When there is a 5th metatarsal fracture it is common to see an ankle sprain affecting the anterior talofibular ligament or a peroneal (which attaches to the base of the 5th metatarsal) injury, as seen in the video.

Treatment Process for 5th Metatarsal Fractures

If you have sustained an injury, you can contact emergency or your GP, both of which can refer for an x-ray.

If the incident is acute, there is a high chance that you will be given a back slab as a temporary measure. You will then be referred for your next stage of recovery. This may be a referral to Orthotics Plus for an appointment and fitting of a moon boot. This can be the same day as the injury.

Before or after this time, you will attend x-ray appointments, which is the standard procedure over CT/MRI scans. Your healthcare team will review the x-rays, confirm the type of fracture and act accordingly. If referred to Orthotics Plus we suggest bringing in your x-rays for review, as we have on occasion noticed things the hospitals have missed.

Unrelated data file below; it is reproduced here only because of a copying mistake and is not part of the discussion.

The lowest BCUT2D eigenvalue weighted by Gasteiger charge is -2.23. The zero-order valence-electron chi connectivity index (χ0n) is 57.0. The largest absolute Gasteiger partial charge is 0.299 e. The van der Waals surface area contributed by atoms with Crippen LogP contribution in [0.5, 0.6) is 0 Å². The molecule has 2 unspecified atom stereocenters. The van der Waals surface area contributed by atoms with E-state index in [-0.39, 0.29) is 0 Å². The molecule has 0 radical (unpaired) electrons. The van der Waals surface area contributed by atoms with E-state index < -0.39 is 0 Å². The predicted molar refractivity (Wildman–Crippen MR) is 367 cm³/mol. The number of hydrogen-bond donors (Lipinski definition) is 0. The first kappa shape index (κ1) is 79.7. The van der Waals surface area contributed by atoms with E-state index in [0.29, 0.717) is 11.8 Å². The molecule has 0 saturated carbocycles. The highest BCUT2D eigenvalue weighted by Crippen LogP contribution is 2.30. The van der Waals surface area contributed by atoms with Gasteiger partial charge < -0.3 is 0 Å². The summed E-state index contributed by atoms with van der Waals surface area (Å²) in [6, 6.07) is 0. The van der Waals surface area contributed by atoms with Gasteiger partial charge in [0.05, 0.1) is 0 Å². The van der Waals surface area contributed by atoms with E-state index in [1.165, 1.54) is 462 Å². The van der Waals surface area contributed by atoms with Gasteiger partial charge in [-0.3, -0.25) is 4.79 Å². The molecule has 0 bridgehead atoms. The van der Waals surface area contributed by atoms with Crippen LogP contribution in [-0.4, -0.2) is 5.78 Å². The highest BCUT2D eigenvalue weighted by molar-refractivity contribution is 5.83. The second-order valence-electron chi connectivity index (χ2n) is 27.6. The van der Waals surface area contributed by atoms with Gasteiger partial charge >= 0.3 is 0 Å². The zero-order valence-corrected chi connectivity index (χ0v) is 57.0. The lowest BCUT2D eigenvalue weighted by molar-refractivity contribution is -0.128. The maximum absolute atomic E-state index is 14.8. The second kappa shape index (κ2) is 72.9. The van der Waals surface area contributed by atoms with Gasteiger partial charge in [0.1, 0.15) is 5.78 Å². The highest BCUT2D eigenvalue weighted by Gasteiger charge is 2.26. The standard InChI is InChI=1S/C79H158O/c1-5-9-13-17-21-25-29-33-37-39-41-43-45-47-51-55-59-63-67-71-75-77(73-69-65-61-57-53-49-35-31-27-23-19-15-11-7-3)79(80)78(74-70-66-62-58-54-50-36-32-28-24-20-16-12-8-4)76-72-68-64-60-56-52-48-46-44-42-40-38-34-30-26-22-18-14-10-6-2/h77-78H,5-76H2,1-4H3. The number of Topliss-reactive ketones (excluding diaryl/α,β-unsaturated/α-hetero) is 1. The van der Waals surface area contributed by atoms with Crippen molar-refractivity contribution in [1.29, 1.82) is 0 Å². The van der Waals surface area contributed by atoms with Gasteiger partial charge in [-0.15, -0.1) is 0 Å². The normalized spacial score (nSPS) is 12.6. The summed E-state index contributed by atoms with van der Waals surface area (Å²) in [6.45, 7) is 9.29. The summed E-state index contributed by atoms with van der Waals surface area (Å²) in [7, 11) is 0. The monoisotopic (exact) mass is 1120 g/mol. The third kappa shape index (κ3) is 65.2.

Treatment will often involve pain medication, elevation and compression stockings to control the swelling. The Moon Boot will be critical equipment to support the patient’s rehabilitation as it will provide immobilisation, callouses and healing.

Your weight-bearing status will depend on your injury and your pain levels.

While a cast is a possible treatment option, there are very few occasions we actually use one. This is because they are inconvenient in terms of not being waterproof or able to weight bear. CAM walkers or ‘Moon Boots’ are much more comfortable and functional.

Risks of 5th Metatarsal Fractures

Non-Union – A non-union is a fracture that doesn’t heal and remains fractured unless there is surgical intervention.

Atrophy – there is going to be a degree in muscle loss during rehabilitation. This is because of increased immobility and decreased usage of the limb. The calf is the most affected area.

Deep Vein Thrombosis – There’s always a risk of DVT for legs when they are non-weight bearing for some time, though, it’s not very common for 5th metatarsal fractures.